An online tour of breweries in Kagawa Prefecture was launched this month by the Takamatsu Regional Taxation Bureau for people abroad to experience and learn more about Japanese sake from the comfort of their homes.

According to the bureau, the four prefectures in the Shikoku region exported a total of 233.4 kiloliters of sake in 2019, but only 19.0 kiloliters, or less than 10 percent, was from Kagawa.

Shuichi Miyake (R), chief brewer of Ayakiku Sake Brewing Co. in Ayagawa, explains about the brewery's products during the virtual tour. 

In a bid to promote sake exports by Kagawa breweries, the bureau came up with the idea of organizing a virtual tour of local sake breweries.

For the inaugural round, it recruited 21 foreign residents of the prefecture to take part in the tour and to talk about their experiences on social media afterwards.

With local sake delivered in advance, the participants enjoyed an English video introducing the sake brewing process and sightseeing spots in the prefecture. They were also able to learn more about sake and Kagawa by asking questions via a chat function using a videoconferencing app.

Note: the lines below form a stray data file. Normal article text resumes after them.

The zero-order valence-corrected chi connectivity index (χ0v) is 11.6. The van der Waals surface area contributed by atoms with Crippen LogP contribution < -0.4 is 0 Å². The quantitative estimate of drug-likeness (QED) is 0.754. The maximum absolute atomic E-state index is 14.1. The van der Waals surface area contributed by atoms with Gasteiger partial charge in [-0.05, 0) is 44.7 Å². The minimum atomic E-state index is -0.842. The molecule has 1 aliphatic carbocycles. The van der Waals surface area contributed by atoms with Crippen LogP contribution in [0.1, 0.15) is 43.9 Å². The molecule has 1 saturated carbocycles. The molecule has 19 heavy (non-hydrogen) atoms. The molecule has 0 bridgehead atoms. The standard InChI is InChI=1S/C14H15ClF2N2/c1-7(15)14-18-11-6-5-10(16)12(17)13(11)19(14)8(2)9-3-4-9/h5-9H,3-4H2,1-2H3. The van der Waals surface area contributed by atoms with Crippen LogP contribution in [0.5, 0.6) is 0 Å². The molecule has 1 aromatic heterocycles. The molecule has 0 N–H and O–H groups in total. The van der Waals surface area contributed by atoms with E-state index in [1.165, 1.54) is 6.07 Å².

Six breweries, all members of the Kagawa Sake Brewery Association, were featured in the tour.

Participants on Feb. 20 enjoyed a live broadcast from Ayakiku Sake Brewing Co. in Ayagawa, along with pre-recorded footage of Shodoshima Shuzo Co. in Shodoshima and Maruo Honten in Kotohira, as well as of the Seto Inland Sea and Kotohiragu shrine, two major sightseeing spots in Kagawa.

Meanwhile, those who took part on Feb. 21 were introduced to Kawatsuru Sake Brewing Co. in Kanonji, Nishino Kinryo Corp. in Kotohira and Yushin Brewer Co. in Ayagawa.

During the live broadcast on Feb. 20, Ayakiku's chief brewer Shuichi Miyake showed the participants around the brewery. "Sake pairs well not only with Japanese meals but Western cuisine too," he said.

After the virtual tour, a delighted participant who hails from New Zealand said it was a lot of fun, while a British participant remarked that the sake was tasty and spoke of a newfound appreciation for the traditional Japanese drink.

"I am glad we had this opportunity to let people know about Japanese sake and Kagawa," said Kenji Kishimoto, president of Ayakiku. "I hope this event will help spread the word to as many people as possible."

The Shikoku Shimbun

More from the Shikoku Shimbun:

"Dumpling" monkeys on western Japan island endure winter cold

Zentsuji Temple's Buddha statue gets clean before New Year

Version of certified Japanese space food launched online